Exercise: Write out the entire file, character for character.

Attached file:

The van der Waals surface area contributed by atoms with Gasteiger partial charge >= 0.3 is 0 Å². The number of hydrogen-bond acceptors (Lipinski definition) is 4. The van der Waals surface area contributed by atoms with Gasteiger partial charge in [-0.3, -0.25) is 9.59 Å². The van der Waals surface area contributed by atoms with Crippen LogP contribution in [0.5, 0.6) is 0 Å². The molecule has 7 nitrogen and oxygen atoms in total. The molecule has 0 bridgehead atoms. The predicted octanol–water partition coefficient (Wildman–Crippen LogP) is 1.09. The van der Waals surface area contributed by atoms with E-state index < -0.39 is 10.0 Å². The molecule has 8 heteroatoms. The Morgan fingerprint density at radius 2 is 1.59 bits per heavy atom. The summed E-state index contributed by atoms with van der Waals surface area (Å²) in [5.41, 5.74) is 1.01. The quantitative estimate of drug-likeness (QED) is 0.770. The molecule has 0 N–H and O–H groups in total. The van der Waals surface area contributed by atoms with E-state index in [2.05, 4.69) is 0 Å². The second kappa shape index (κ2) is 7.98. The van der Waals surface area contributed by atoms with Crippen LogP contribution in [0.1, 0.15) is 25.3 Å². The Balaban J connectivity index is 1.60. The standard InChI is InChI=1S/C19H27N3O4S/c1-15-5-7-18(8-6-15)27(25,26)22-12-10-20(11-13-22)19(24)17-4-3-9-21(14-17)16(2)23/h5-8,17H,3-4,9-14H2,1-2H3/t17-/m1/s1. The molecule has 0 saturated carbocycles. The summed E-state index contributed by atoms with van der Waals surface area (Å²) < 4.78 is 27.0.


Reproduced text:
The van der Waals surface area contributed by atoms with Gasteiger partial charge >= 0.3 is 0 Å². The number of hydrogen-bond acceptors (Lipinski definition) is 4. The van der Waals surface area contributed by atoms with Gasteiger partial charge in [-0.3, -0.25) is 9.59 Å². The van der Waals surface area contributed by atoms with Crippen LogP contribution in [0.5, 0.6) is 0 Å². The molecule has 7 nitrogen and oxygen atoms in total. The molecule has 0 bridgehead atoms. The predicted octanol–water partition coefficient (Wildman–Crippen LogP) is 1.09. The van der Waals surface area contributed by atoms with E-state index < -0.39 is 10.0 Å². The molecule has 8 heteroatoms. The Morgan fingerprint density at radius 2 is 1.59 bits per heavy atom. The summed E-state index contributed by atoms with van der Waals surface area (Å²) in [5.41, 5.74) is 1.01. The quantitative estimate of drug-likeness (QED) is 0.770. The molecule has 0 N–H and O–H groups in total. The van der Waals surface area contributed by atoms with E-state index in [2.05, 4.69) is 0 Å². The second kappa shape index (κ2) is 7.98. The van der Waals surface area contributed by atoms with Crippen LogP contribution in [0.1, 0.15) is 25.3 Å². The Balaban J connectivity index is 1.60. The standard InChI is InChI=1S/C19H27N3O4S/c1-15-5-7-18(8-6-15)27(25,26)22-12-10-20(11-13-22)19(24)17-4-3-9-21(14-17)16(2)23/h5-8,17H,3-4,9-14H2,1-2H3/t17-/m1/s1. The molecule has 0 saturated carbocycles. The summed E-state index contributed by atoms with van der Waals surface area (Å²) < 4.78 is 27.0.